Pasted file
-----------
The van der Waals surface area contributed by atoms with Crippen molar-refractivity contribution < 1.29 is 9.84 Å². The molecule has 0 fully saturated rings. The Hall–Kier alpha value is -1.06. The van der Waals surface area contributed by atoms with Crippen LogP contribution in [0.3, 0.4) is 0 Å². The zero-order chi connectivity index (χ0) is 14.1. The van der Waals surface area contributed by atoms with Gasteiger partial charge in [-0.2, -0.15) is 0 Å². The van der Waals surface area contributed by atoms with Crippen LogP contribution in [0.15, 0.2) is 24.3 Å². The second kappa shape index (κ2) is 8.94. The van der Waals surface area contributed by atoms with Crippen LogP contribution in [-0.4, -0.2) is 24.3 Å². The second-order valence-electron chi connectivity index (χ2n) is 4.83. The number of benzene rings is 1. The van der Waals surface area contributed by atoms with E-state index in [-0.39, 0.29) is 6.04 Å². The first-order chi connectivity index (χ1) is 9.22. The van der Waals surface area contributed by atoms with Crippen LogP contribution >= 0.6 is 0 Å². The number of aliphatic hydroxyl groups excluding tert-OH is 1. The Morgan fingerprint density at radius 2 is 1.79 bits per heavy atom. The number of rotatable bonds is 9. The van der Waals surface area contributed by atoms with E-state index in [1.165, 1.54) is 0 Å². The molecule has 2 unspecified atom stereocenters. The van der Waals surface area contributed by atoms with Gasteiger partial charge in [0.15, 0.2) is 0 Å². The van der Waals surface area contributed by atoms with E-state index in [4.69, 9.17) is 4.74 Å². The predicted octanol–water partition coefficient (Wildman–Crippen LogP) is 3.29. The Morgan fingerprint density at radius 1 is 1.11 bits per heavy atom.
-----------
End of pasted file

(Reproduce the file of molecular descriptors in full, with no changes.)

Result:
The van der Waals surface area contributed by atoms with Crippen molar-refractivity contribution < 1.29 is 9.84 Å². The molecule has 0 fully saturated rings. The Hall–Kier alpha value is -1.06. The van der Waals surface area contributed by atoms with Crippen LogP contribution in [0.3, 0.4) is 0 Å². The zero-order chi connectivity index (χ0) is 14.1. The van der Waals surface area contributed by atoms with Gasteiger partial charge in [-0.2, -0.15) is 0 Å². The van der Waals surface area contributed by atoms with Crippen LogP contribution in [0.15, 0.2) is 24.3 Å². The second kappa shape index (κ2) is 8.94. The van der Waals surface area contributed by atoms with Crippen LogP contribution in [-0.4, -0.2) is 24.3 Å². The second-order valence-electron chi connectivity index (χ2n) is 4.83. The number of benzene rings is 1. The van der Waals surface area contributed by atoms with E-state index in [-0.39, 0.29) is 6.04 Å². The first-order chi connectivity index (χ1) is 9.22. The van der Waals surface area contributed by atoms with Crippen LogP contribution >= 0.6 is 0 Å². The number of aliphatic hydroxyl groups excluding tert-OH is 1. The Morgan fingerprint density at radius 2 is 1.79 bits per heavy atom. The number of rotatable bonds is 9. The van der Waals surface area contributed by atoms with E-state index in [1.165, 1.54) is 0 Å². The molecule has 2 unspecified atom stereocenters. The van der Waals surface area contributed by atoms with Gasteiger partial charge in [0.15, 0.2) is 0 Å². The van der Waals surface area contributed by atoms with E-state index in [4.69, 9.17) is 4.74 Å². The predicted octanol–water partition coefficient (Wildman–Crippen LogP) is 3.29. The Morgan fingerprint density at radius 1 is 1.11 bits per heavy atom.